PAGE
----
5 Reasons People Hate Planning

5 Reasons People Hate Planning

Julie Delisle - Jun 26, 2017 10:13:51 AM

Best practices Planning

Let’s face it: most people hate planning, and here are some of the reasons why. However, there's a way to get them to love planning and... we have the secret recipe.

1. It’s Hard to Do

Planning is a challenging. You can spend 20 years doing the same activities over and over again but if you never reflected on the time you spend on them, coming up with estimates can be very hard.

Think about it. How much time do you spend on your daily operations? Administrative stuff? Emails? Projects? It’s hard to tell, and even harder to predict.

The good news? We get better at it the more we do it.

2. They think it’s a waste of time

Planning may seem like it’s not real work.

There are so many things to do, and doing anything instead of planning seems way more productive. But it’s not. Resist the firefighter instinct that makes you act without any prior reflection. Plan carefully, and then execute more wisely. You’ll get rewarded by working on the right activities in a more efficient way. In fact, planning helps you think ahead about potential obstacles and prerequisites to what you need to do, so you’re saving time in the long run.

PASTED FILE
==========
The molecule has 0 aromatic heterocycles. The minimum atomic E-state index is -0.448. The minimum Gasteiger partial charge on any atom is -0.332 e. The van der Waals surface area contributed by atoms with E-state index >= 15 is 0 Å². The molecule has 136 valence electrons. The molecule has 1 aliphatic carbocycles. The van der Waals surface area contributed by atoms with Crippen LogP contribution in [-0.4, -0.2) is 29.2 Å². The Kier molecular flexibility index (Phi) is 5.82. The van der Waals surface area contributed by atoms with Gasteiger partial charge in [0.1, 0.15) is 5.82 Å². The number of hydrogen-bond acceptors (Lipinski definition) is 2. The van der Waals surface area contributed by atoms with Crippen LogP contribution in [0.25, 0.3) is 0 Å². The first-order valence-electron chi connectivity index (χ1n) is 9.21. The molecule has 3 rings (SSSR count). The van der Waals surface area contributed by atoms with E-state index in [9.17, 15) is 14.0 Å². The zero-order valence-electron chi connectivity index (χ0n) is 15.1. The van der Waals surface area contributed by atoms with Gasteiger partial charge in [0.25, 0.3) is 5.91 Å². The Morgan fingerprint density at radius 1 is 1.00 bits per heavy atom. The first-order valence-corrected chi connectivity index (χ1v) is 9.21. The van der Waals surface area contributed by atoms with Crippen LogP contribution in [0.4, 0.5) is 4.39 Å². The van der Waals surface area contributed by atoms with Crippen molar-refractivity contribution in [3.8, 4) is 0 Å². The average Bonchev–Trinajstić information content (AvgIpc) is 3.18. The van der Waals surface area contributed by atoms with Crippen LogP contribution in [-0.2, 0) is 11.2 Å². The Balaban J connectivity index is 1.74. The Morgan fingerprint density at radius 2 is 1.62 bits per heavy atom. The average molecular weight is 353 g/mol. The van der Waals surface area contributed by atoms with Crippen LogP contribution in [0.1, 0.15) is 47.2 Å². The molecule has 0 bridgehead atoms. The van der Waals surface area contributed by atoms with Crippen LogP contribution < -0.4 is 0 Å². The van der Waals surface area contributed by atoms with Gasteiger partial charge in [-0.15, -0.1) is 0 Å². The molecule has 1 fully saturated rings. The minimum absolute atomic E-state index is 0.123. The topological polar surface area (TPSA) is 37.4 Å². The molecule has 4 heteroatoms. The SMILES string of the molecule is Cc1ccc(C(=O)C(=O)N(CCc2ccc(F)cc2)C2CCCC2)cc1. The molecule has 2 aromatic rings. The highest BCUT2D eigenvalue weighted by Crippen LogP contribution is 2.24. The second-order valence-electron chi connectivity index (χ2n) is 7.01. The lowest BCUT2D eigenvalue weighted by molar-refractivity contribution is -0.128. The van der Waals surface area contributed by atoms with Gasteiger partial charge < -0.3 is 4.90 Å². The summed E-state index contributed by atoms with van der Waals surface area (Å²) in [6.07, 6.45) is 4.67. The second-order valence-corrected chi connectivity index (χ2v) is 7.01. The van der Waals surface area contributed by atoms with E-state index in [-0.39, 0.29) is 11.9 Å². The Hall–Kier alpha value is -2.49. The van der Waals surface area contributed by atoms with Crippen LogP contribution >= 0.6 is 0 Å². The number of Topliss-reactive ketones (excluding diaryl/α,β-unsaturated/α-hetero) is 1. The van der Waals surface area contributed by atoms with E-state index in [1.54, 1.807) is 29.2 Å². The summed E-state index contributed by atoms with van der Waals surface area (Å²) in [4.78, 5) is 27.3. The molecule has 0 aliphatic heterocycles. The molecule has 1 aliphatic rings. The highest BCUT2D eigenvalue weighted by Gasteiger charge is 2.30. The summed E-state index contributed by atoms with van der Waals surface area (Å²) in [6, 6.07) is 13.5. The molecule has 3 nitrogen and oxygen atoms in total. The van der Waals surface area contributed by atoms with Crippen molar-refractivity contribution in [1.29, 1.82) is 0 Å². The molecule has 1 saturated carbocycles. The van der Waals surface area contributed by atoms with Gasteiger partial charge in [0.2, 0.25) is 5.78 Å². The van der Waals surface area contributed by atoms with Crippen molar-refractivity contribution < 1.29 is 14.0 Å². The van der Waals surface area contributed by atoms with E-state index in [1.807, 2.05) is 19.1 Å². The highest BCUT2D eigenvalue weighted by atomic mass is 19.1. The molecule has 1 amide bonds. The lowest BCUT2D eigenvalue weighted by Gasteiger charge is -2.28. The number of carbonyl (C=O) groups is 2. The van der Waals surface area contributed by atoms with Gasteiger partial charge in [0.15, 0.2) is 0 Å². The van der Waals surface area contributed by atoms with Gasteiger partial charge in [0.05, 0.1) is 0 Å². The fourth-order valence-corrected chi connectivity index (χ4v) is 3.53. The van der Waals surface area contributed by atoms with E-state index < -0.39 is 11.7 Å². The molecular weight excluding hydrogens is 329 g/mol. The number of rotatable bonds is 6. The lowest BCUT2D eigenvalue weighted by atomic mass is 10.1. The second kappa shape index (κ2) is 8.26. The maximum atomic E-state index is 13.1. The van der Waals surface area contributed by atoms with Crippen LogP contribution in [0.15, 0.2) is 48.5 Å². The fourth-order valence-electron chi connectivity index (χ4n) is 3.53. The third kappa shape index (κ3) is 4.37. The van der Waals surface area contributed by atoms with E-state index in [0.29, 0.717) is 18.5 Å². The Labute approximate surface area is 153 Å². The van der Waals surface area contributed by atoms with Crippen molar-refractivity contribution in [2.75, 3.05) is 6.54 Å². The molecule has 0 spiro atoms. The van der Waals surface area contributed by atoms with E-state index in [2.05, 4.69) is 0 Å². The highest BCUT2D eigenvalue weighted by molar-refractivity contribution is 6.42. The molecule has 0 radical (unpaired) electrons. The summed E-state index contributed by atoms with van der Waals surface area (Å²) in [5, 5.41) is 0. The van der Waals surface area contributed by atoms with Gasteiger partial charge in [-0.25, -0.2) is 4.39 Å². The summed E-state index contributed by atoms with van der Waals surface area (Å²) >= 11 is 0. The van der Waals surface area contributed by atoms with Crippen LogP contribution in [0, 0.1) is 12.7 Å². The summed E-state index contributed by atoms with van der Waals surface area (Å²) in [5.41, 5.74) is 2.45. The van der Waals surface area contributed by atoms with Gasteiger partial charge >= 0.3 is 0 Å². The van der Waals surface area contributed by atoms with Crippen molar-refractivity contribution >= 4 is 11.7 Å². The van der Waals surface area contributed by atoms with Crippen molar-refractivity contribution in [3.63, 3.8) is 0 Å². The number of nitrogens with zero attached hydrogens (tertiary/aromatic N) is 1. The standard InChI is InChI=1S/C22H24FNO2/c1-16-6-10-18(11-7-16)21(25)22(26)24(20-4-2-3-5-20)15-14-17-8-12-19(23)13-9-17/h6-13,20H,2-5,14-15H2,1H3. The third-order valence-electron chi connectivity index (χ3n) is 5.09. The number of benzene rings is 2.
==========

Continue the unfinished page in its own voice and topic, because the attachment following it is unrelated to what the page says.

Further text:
3. They know it will be outdated as soon as they are done

Sad truth. Plans are outdated as soon as they are done. But don’t worry, it’s the planning that matters.

“Plans are nothing; planning is everything.” – Dwight D. Eisenhower

Planning is an essential activity even if plans don’t remain valid for very long. You have to accept that plans are made to be updated which doesn’t make the whole process worthless.

4. They Are Bad at It

Let’s face it: most people are bad at planning. As we stated it earlier: planning is hard to do. And remember the good news: the more we plan, the better we become.

By seeing planning as an iterative activity, it will make it less painful.

5. It creates commitment and can backfire on them

Estimating the time something will take remains just that: estimating. Not the absolute and immutable truth. Unfortunately, estimates can often create great expectations that can turn against people as they are held accountable and forced to commit to what they announced. The consequence? People will start overestimating on purpose to make sure they won’t exceed what they announced. This makes the planning process less precise and useful.